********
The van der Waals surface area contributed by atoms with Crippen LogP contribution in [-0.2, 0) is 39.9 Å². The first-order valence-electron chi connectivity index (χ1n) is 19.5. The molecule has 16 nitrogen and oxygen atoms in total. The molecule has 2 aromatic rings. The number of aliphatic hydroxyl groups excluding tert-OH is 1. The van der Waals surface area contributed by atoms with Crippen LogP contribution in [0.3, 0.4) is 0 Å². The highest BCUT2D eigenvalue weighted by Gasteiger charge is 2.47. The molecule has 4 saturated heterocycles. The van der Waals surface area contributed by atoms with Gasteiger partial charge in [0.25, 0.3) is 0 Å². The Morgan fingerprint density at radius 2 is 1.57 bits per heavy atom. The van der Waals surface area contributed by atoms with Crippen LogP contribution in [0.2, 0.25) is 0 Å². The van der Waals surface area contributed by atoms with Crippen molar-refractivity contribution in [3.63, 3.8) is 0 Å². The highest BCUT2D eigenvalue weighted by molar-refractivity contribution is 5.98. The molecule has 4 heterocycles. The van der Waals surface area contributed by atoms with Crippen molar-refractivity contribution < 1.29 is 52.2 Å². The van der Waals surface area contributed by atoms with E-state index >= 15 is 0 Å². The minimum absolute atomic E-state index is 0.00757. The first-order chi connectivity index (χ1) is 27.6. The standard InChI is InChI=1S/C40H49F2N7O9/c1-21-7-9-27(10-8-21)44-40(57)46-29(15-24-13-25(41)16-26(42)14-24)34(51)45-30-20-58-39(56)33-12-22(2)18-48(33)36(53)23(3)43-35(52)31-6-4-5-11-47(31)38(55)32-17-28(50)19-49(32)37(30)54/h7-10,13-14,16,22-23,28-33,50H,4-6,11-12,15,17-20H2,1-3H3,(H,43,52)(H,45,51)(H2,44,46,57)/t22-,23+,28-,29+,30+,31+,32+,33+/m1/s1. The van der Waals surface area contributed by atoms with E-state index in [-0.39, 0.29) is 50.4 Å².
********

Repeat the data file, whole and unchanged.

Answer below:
The van der Waals surface area contributed by atoms with Crippen LogP contribution in [-0.2, 0) is 39.9 Å². The first-order valence-electron chi connectivity index (χ1n) is 19.5. The molecule has 16 nitrogen and oxygen atoms in total. The molecule has 2 aromatic rings. The number of aliphatic hydroxyl groups excluding tert-OH is 1. The van der Waals surface area contributed by atoms with Crippen LogP contribution in [0.3, 0.4) is 0 Å². The highest BCUT2D eigenvalue weighted by Gasteiger charge is 2.47. The molecule has 4 saturated heterocycles. The van der Waals surface area contributed by atoms with Gasteiger partial charge in [0.25, 0.3) is 0 Å². The Morgan fingerprint density at radius 2 is 1.57 bits per heavy atom. The van der Waals surface area contributed by atoms with Crippen LogP contribution in [0.2, 0.25) is 0 Å². The van der Waals surface area contributed by atoms with Crippen molar-refractivity contribution in [3.63, 3.8) is 0 Å². The highest BCUT2D eigenvalue weighted by molar-refractivity contribution is 5.98. The molecule has 4 heterocycles. The van der Waals surface area contributed by atoms with Crippen molar-refractivity contribution < 1.29 is 52.2 Å². The van der Waals surface area contributed by atoms with E-state index >= 15 is 0 Å². The minimum absolute atomic E-state index is 0.00757. The first-order chi connectivity index (χ1) is 27.6. The standard InChI is InChI=1S/C40H49F2N7O9/c1-21-7-9-27(10-8-21)44-40(57)46-29(15-24-13-25(41)16-26(42)14-24)34(51)45-30-20-58-39(56)33-12-22(2)18-48(33)36(53)23(3)43-35(52)31-6-4-5-11-47(31)38(55)32-17-28(50)19-49(32)37(30)54/h7-10,13-14,16,22-23,28-33,50H,4-6,11-12,15,17-20H2,1-3H3,(H,43,52)(H,45,51)(H2,44,46,57)/t22-,23+,28-,29+,30+,31+,32+,33+/m1/s1. The van der Waals surface area contributed by atoms with E-state index in [-0.39, 0.29) is 50.4 Å².